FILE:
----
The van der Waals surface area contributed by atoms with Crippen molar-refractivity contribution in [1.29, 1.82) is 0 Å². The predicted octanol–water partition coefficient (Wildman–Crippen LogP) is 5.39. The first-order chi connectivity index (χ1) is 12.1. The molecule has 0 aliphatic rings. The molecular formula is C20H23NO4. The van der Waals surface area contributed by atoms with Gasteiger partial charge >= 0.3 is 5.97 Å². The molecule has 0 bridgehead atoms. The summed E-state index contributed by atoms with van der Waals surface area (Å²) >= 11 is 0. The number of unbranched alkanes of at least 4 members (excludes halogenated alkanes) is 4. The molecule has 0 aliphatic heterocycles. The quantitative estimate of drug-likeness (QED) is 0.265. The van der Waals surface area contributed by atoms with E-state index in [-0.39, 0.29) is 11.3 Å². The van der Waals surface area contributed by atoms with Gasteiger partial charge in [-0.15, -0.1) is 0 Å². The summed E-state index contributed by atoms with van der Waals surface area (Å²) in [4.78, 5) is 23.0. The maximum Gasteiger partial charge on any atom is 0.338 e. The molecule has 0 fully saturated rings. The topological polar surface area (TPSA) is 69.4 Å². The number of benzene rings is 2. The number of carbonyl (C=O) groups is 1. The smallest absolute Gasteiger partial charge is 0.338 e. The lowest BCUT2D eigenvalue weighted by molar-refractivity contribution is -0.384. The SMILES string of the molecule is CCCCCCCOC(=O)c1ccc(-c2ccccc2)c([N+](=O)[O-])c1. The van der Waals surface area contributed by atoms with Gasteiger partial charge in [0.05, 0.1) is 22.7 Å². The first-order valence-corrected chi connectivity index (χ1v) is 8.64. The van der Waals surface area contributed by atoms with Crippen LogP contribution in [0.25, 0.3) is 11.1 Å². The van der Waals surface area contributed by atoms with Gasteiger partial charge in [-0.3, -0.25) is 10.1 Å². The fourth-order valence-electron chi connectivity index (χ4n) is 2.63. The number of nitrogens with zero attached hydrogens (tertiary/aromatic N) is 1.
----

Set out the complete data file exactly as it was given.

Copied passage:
The van der Waals surface area contributed by atoms with Crippen molar-refractivity contribution in [1.29, 1.82) is 0 Å². The predicted octanol–water partition coefficient (Wildman–Crippen LogP) is 5.39. The first-order chi connectivity index (χ1) is 12.1. The molecule has 0 aliphatic rings. The molecular formula is C20H23NO4. The van der Waals surface area contributed by atoms with Gasteiger partial charge >= 0.3 is 5.97 Å². The molecule has 0 bridgehead atoms. The summed E-state index contributed by atoms with van der Waals surface area (Å²) >= 11 is 0. The number of unbranched alkanes of at least 4 members (excludes halogenated alkanes) is 4. The molecule has 0 aliphatic heterocycles. The quantitative estimate of drug-likeness (QED) is 0.265. The van der Waals surface area contributed by atoms with E-state index in [-0.39, 0.29) is 11.3 Å². The van der Waals surface area contributed by atoms with Gasteiger partial charge in [-0.15, -0.1) is 0 Å². The summed E-state index contributed by atoms with van der Waals surface area (Å²) in [4.78, 5) is 23.0. The maximum Gasteiger partial charge on any atom is 0.338 e. The molecule has 0 fully saturated rings. The topological polar surface area (TPSA) is 69.4 Å². The number of benzene rings is 2. The number of carbonyl (C=O) groups is 1. The smallest absolute Gasteiger partial charge is 0.338 e. The lowest BCUT2D eigenvalue weighted by molar-refractivity contribution is -0.384. The SMILES string of the molecule is CCCCCCCOC(=O)c1ccc(-c2ccccc2)c([N+](=O)[O-])c1. The van der Waals surface area contributed by atoms with Gasteiger partial charge in [0.05, 0.1) is 22.7 Å². The first-order valence-corrected chi connectivity index (χ1v) is 8.64. The van der Waals surface area contributed by atoms with Crippen LogP contribution in [0.25, 0.3) is 11.1 Å². The van der Waals surface area contributed by atoms with Gasteiger partial charge in [-0.3, -0.25) is 10.1 Å². The fourth-order valence-electron chi connectivity index (χ4n) is 2.63. The number of nitrogens with zero attached hydrogens (tertiary/aromatic N) is 1.